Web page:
In Missouri, you can file a civil suit for "conversion" (a legalistic word for "stealing") related to the post-relationship activation of the one card. For the cards he was authorized to use during your relationship, you can sue for "quantum meruit" or "unjust enrichment" for the value of goods or services your ex obtained. Unless it is many thousands of dollars, the most cost-efficient course for filing suit may be in small claims court. But as another poster advised, collecting any judgment...
Selling a car "as is" does not defeat the implied warranty of merchantability, and does not protect the dealer from its obligation to (1) not say untrue things about the vehicle and (2) disclose any material facts that the purchaser would want to know. Selling dangerous vehicles is a serious thing, and it's good you discovered the problem before anyone got injured. In addition to potential consumer protection claims, you may also have a claim for negligent work on the vehicle. A good...
More detail would be needed to address your legal question. But regarding the problem with the car, sometimes the keys electronic component that is part of the security system can wear out. An automobile locksmith can sometimes replace the key to fix the problem. Good luck getting it fixed.
It is unfortunately common for employers to attempt to mask their discriminatory practices by setting unattainable goals, then using the supposed "failure" to justify firing the worker. You should contact a Missouri employment lawyer to discuss the details of your situation.
A promise is legally enforceable, and expenses that you incur based on a promise are legally recoverable. But it's not clear whether the promises were in writing (which would make the claim easier to prove) or how long the employment was promised to last. You should talk to one or more St. Louis employment lawyers who represent workers (not lawyers who represent employers) to assess your claim. But if your job skills are worth more than the company is paying you, your best strategy may be to...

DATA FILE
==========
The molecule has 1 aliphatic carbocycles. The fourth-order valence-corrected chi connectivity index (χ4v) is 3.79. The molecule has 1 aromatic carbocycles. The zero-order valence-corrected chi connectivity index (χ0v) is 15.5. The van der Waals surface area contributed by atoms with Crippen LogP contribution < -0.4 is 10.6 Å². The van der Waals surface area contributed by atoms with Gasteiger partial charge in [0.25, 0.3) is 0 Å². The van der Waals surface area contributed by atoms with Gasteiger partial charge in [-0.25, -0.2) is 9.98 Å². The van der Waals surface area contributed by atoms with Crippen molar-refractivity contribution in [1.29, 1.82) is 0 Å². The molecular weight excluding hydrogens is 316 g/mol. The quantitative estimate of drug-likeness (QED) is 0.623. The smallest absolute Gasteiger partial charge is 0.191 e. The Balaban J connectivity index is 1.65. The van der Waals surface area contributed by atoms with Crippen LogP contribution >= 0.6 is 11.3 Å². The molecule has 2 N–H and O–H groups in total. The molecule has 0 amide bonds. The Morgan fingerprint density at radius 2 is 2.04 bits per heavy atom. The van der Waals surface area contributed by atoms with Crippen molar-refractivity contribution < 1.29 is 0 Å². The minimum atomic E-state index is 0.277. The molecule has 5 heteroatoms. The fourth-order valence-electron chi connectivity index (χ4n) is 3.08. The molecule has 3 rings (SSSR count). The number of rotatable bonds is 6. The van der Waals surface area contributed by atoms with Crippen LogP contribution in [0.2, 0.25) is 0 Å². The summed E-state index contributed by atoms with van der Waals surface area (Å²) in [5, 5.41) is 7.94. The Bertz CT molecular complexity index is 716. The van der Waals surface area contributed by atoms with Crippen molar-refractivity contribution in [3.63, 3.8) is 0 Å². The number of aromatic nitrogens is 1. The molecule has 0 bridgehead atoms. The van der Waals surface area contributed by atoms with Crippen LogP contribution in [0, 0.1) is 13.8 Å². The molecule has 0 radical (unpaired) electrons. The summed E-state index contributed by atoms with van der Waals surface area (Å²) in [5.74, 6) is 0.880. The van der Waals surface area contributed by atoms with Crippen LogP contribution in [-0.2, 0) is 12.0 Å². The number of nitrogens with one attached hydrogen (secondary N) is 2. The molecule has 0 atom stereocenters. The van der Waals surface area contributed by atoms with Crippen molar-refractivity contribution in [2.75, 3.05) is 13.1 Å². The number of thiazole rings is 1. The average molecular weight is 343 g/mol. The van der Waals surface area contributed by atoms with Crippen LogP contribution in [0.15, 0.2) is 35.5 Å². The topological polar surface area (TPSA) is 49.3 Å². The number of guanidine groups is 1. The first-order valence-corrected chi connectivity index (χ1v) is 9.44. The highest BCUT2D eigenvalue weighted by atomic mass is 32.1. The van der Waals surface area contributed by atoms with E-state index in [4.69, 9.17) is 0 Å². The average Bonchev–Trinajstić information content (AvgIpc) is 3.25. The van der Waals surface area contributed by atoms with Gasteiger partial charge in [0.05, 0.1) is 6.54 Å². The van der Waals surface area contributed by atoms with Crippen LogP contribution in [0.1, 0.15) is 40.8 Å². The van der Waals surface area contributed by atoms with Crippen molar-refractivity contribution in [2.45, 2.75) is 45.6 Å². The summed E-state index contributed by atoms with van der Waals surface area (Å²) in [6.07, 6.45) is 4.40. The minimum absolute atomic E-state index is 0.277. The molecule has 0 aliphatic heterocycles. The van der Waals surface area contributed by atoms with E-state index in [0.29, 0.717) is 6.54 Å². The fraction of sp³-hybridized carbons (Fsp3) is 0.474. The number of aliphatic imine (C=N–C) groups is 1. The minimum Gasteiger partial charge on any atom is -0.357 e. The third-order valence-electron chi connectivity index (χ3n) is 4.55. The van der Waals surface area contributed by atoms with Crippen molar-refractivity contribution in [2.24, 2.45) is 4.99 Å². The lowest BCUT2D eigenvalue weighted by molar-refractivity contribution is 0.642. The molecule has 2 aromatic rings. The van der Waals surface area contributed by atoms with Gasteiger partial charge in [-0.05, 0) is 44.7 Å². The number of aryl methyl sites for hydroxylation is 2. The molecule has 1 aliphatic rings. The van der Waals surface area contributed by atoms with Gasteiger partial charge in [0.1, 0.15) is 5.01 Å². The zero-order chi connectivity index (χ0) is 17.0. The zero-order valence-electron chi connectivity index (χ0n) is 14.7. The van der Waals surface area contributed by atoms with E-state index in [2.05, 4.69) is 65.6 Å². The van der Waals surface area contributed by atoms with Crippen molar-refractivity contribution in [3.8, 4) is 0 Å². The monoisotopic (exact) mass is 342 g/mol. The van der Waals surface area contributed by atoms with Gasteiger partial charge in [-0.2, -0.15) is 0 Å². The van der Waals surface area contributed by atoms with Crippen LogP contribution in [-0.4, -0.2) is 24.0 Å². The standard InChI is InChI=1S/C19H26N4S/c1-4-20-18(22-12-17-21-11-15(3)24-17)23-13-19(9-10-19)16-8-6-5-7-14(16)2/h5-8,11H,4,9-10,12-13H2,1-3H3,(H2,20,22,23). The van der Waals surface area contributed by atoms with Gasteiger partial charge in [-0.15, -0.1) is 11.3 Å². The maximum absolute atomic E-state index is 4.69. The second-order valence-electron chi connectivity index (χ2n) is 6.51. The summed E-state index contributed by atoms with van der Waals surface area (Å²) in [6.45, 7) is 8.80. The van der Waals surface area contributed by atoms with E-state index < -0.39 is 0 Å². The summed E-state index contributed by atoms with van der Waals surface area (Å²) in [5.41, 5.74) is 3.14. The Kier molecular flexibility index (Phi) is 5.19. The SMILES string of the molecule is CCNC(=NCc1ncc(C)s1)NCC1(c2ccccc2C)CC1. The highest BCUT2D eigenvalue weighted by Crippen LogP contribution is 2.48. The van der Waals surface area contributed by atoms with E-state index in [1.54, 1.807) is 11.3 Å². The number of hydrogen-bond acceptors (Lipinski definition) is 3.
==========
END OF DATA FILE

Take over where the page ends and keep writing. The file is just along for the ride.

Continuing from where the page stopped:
If the nursing home is demanding repayment of the money it was obligated to pay in the class settlement, then the nursing home is violating the court-approved class settlement, which becomes a court order. You should definitely contact the attorneys who represented the class of residents.
Whether the contract is enforceable depends on details about how the offer was communicated, but it is possible that when you returned the offer letter, the contract was formed. You should contact an employment lawyer in your area.
The facts you describe are a common dealer fraud scheme known in the industry as a "yo yo" deal. The dealer's strategy is to get more money by claiming that the financing can only be approved at a higher interest rate or with higher fees. Contact a consumer protection lawyer in your area.
I agree with the other answers posted so far, with the qualifier that your name would PROBABLY not be made public. There may be terms in the detailed settlement agreement that would allow one or more parties to publicly disclose the names of people who participated in the settlement. But USUALLY, neither the corporation nor the representative plaintiffs nor their respective counsel see any reason to publicly disclose that type of information.
The law does not require an employer to pay all workers the same wages or benefits. The law prohibits discriminating against certain classes of protected workers. What you describe may well be unfair, but it is not, based solely on the facts you describe, illegal.